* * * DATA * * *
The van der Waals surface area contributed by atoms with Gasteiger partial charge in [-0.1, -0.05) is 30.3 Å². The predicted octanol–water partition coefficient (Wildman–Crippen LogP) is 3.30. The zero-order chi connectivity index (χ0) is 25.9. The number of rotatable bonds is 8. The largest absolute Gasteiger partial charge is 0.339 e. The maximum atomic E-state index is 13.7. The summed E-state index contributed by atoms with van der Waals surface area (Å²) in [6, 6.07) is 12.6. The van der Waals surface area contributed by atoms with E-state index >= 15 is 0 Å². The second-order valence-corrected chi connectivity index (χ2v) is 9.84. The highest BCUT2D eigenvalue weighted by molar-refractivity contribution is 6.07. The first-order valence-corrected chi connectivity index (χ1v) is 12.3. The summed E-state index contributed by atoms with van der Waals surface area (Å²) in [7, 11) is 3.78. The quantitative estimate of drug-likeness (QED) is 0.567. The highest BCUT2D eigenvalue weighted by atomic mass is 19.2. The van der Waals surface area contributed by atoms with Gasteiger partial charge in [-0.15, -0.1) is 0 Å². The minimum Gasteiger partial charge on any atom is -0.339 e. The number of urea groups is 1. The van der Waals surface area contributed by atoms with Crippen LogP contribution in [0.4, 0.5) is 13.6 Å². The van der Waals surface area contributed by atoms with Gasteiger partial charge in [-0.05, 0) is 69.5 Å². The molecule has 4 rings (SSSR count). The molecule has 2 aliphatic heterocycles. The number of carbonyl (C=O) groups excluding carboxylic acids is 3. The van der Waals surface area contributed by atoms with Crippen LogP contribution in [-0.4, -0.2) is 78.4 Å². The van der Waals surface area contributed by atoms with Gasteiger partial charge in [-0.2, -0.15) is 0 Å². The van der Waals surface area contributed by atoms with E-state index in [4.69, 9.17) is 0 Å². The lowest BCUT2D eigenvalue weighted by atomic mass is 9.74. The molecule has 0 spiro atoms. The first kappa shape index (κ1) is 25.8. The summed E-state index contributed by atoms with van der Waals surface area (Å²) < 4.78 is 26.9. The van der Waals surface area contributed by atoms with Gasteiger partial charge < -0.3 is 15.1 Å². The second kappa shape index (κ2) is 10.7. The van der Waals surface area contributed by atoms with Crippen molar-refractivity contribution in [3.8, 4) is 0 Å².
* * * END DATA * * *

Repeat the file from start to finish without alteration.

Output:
The van der Waals surface area contributed by atoms with Gasteiger partial charge in [-0.1, -0.05) is 30.3 Å². The predicted octanol–water partition coefficient (Wildman–Crippen LogP) is 3.30. The zero-order chi connectivity index (χ0) is 25.9. The number of rotatable bonds is 8. The largest absolute Gasteiger partial charge is 0.339 e. The maximum atomic E-state index is 13.7. The summed E-state index contributed by atoms with van der Waals surface area (Å²) in [6, 6.07) is 12.6. The van der Waals surface area contributed by atoms with E-state index >= 15 is 0 Å². The second-order valence-corrected chi connectivity index (χ2v) is 9.84. The highest BCUT2D eigenvalue weighted by molar-refractivity contribution is 6.07. The first-order valence-corrected chi connectivity index (χ1v) is 12.3. The summed E-state index contributed by atoms with van der Waals surface area (Å²) in [7, 11) is 3.78. The quantitative estimate of drug-likeness (QED) is 0.567. The highest BCUT2D eigenvalue weighted by atomic mass is 19.2. The van der Waals surface area contributed by atoms with Gasteiger partial charge in [-0.15, -0.1) is 0 Å². The minimum Gasteiger partial charge on any atom is -0.339 e. The number of urea groups is 1. The van der Waals surface area contributed by atoms with Crippen LogP contribution in [0.4, 0.5) is 13.6 Å². The van der Waals surface area contributed by atoms with Gasteiger partial charge in [-0.05, 0) is 69.5 Å². The molecule has 4 rings (SSSR count). The molecule has 2 aliphatic heterocycles. The number of carbonyl (C=O) groups excluding carboxylic acids is 3. The van der Waals surface area contributed by atoms with Crippen LogP contribution in [-0.4, -0.2) is 78.4 Å². The van der Waals surface area contributed by atoms with Gasteiger partial charge in [-0.2, -0.15) is 0 Å². The van der Waals surface area contributed by atoms with E-state index in [4.69, 9.17) is 0 Å². The lowest BCUT2D eigenvalue weighted by atomic mass is 9.74. The molecule has 0 spiro atoms. The first kappa shape index (κ1) is 25.8. The summed E-state index contributed by atoms with van der Waals surface area (Å²) < 4.78 is 26.9. The van der Waals surface area contributed by atoms with Gasteiger partial charge < -0.3 is 15.1 Å². The second kappa shape index (κ2) is 10.7. The van der Waals surface area contributed by atoms with Crippen molar-refractivity contribution in [3.8, 4) is 0 Å².